We also know David Shearer, CEO of Full Circle Biochar, the other biochar U.S. finalist. He presented at the Restoring the West conference last October in Utah. He and USBI's Gloria Flora served on the same question-and-answer panel at that conference.
So the question is, what do each of these U.S. biochar organizations offer the world as finalists for this prize?
Ecology, technology and carbon sequestration. __________First up: Biochar Solutions
Biochar Solutions, a new Colorado business active since July 2011, produces and sells carefully engineered biochar and customized biochar products, provides commercial research and development support, conducts carbon negative field-scale restoration work, and deploys continuous process industrial equipment to convert forest residues into biochar and bioenergy.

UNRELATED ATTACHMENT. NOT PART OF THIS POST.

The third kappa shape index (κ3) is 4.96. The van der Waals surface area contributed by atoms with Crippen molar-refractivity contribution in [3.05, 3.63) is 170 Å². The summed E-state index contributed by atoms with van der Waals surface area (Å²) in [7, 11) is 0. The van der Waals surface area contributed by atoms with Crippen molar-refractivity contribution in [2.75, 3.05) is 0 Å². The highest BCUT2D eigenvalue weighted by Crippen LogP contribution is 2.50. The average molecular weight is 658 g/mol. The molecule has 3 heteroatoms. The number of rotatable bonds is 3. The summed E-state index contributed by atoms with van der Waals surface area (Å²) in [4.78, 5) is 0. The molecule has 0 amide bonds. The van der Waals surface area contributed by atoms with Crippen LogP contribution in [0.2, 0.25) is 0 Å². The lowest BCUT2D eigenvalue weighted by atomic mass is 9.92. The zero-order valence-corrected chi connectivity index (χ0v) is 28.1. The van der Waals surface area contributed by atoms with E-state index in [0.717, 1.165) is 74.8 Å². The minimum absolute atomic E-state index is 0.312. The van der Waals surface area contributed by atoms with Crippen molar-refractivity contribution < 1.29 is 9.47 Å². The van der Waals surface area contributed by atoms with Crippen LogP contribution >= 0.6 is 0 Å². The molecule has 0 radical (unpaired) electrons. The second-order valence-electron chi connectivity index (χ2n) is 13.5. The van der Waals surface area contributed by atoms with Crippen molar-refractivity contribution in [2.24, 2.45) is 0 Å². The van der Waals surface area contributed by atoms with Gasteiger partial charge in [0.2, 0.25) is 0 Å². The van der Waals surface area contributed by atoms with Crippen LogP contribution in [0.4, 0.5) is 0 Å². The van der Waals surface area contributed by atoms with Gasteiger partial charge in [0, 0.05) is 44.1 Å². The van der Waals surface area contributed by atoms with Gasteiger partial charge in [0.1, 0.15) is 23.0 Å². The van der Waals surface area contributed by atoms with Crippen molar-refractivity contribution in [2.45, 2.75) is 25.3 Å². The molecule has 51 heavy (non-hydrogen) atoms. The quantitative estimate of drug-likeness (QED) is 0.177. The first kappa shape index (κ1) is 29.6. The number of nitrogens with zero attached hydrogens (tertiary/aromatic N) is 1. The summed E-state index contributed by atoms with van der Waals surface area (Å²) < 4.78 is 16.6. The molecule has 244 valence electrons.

It holds the manufacturing and sales license for the Biochar Engineering Corporation's B-1000 Thermal Conversion System. This pyrolizer is unique, according to Jonah Levine, an engineer with Biochar Solutions. It is a continuous process that results in low ash and high quality biochar with both adsorption and absorption qualities. Adsorption refers to the ability of a substance to attract chemicals to its surface. Like activated carbon, biochar adsorbs contaminates and other chemicals, making it ideal for mine reclamation. Absorption is the ability of a substance to act like a sponge. Biochar holds water in that way. The company currently produces a commercial version of the B-1000 that does not use a pressure process, reducing costs. Their clients seek biochar for agricultural soil fertility, land restoration, high value horticulture applications, turf-grass substrate, and forest biomass management. The homepagewww.biocharsolutions.com has a picture of the B-1000 at the top, along with links to dramatic reclamation results and a marketing link for biochar products. __________